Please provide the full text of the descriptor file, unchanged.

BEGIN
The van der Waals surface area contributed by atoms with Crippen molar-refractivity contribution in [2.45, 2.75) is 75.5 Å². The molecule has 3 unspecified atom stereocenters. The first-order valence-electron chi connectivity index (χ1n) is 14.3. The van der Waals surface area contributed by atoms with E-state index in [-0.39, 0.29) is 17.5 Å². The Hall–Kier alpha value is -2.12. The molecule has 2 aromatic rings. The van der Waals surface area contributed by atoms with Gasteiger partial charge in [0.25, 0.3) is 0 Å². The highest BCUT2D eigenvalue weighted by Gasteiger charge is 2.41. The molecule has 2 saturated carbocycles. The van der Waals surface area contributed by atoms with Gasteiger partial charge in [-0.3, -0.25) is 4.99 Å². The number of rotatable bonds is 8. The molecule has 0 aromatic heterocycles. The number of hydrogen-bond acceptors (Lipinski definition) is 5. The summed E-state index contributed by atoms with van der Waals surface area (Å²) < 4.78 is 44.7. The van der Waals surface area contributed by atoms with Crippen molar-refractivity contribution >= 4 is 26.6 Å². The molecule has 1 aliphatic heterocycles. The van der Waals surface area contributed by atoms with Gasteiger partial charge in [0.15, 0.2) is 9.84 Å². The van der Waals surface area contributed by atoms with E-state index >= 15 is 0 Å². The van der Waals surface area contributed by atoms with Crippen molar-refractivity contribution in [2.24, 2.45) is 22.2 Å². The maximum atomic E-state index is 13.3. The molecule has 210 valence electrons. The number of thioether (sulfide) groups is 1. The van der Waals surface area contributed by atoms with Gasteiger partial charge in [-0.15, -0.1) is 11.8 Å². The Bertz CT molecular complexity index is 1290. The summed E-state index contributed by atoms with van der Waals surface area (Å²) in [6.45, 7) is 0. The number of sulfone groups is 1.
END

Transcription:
The van der Waals surface area contributed by atoms with Crippen molar-refractivity contribution in [2.45, 2.75) is 75.5 Å². The molecule has 3 unspecified atom stereocenters. The first-order valence-electron chi connectivity index (χ1n) is 14.3. The van der Waals surface area contributed by atoms with E-state index in [-0.39, 0.29) is 17.5 Å². The Hall–Kier alpha value is -2.12. The molecule has 2 aromatic rings. The van der Waals surface area contributed by atoms with Gasteiger partial charge in [0.25, 0.3) is 0 Å². The highest BCUT2D eigenvalue weighted by Gasteiger charge is 2.41. The molecule has 2 saturated carbocycles. The van der Waals surface area contributed by atoms with Gasteiger partial charge in [-0.3, -0.25) is 4.99 Å². The number of rotatable bonds is 8. The molecule has 0 aromatic heterocycles. The number of hydrogen-bond acceptors (Lipinski definition) is 5. The summed E-state index contributed by atoms with van der Waals surface area (Å²) < 4.78 is 44.7. The van der Waals surface area contributed by atoms with Crippen molar-refractivity contribution >= 4 is 26.6 Å². The molecule has 1 aliphatic heterocycles. The van der Waals surface area contributed by atoms with Gasteiger partial charge in [0.15, 0.2) is 9.84 Å². The van der Waals surface area contributed by atoms with E-state index >= 15 is 0 Å². The van der Waals surface area contributed by atoms with Crippen molar-refractivity contribution in [2.24, 2.45) is 22.2 Å². The maximum atomic E-state index is 13.3. The molecule has 210 valence electrons. The number of thioether (sulfide) groups is 1. The van der Waals surface area contributed by atoms with Gasteiger partial charge in [-0.15, -0.1) is 11.8 Å². The Bertz CT molecular complexity index is 1290. The summed E-state index contributed by atoms with van der Waals surface area (Å²) in [6.45, 7) is 0. The number of sulfone groups is 1.